Paloma Faith offended Samuel L. Jackson with directing faux pas

British singer Paloma Faith offended Samuel L. Jackson by directing him on how to say his lines for a song on her new album.
The Picking Up the Pieces musician, 36, met the Pulp Fiction star while working for his men’s cancer charity One For The Boys and convinced him to perform a monologue for Evolution, the opening track from her new record The Architect.
However, Paloma says that she managed to offend the Hollywood star by trying to advise him on how he should say his lines.
She tells the BBC, “He came in and I thought, ‘OK, he’s an actor’. So I started giving him direction and eventually he said, ‘Maybe you’ve got the wrong guy’. And I was like, ‘No, I haven’t!’ Later, his manager said to me, ‘No-one directs him, that’s why he was a bit shocked.’ Trust me to go and try to direct Samuel L Jackson!”
In the inspiring monologue Samuel says, “Be the beauty, the memory, the past, the past, the present and the future, be infinite. Do something, say something, believe in something. But most of all, know you can change things. Yes, you. What are you waiting for. Do not be fearful of evolution. The time is now.”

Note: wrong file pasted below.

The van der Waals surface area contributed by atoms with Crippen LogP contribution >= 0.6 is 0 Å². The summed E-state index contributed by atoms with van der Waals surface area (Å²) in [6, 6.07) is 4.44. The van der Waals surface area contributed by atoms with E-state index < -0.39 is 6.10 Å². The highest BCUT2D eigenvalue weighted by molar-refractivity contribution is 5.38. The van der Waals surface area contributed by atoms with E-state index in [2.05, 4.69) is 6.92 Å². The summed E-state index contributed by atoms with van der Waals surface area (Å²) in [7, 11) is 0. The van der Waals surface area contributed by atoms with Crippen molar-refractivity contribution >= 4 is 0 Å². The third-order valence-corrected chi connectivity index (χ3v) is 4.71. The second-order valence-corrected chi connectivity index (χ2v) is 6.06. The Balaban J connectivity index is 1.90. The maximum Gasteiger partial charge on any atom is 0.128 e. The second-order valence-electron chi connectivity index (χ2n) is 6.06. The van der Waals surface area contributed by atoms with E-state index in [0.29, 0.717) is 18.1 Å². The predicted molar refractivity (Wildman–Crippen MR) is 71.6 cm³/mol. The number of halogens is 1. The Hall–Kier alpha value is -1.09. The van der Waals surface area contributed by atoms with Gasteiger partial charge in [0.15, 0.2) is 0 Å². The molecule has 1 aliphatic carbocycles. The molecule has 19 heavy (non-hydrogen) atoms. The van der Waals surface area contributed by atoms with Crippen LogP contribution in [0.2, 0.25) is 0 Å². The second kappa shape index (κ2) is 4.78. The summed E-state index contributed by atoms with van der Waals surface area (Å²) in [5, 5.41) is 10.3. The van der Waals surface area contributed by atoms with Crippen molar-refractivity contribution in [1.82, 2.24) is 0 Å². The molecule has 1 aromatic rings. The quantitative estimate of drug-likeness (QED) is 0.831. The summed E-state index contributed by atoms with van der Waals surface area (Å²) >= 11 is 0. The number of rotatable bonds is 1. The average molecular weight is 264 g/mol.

Samuel’s contribution kicks off an album heavily influenced by her political hopes and fears, and the title track was inspired by a talk given by Tim Smit, the founder of the Eden Project, an ecological visitor attraction in Cornwall, England.
“I’d been to perform at the Eden Project and they gave me a tour,” she explains. “The guy who initiated it was talking me through how the ecosystem works, and he gave the example of bananas: how we all buy this one type of banana, but there are hundreds of types of bananas and we have set the world’s ecosystem off kilter by growing one over the others.”
Tim told her that if human activity were to cease plant and animal life would flourish, and so the new mum was inspired to write her song The Architect from the perspective of mother nature.
She explains, “It says, ‘If you stop hurting me, then I’ll have some time to heal.’ I just felt that it was important to write.”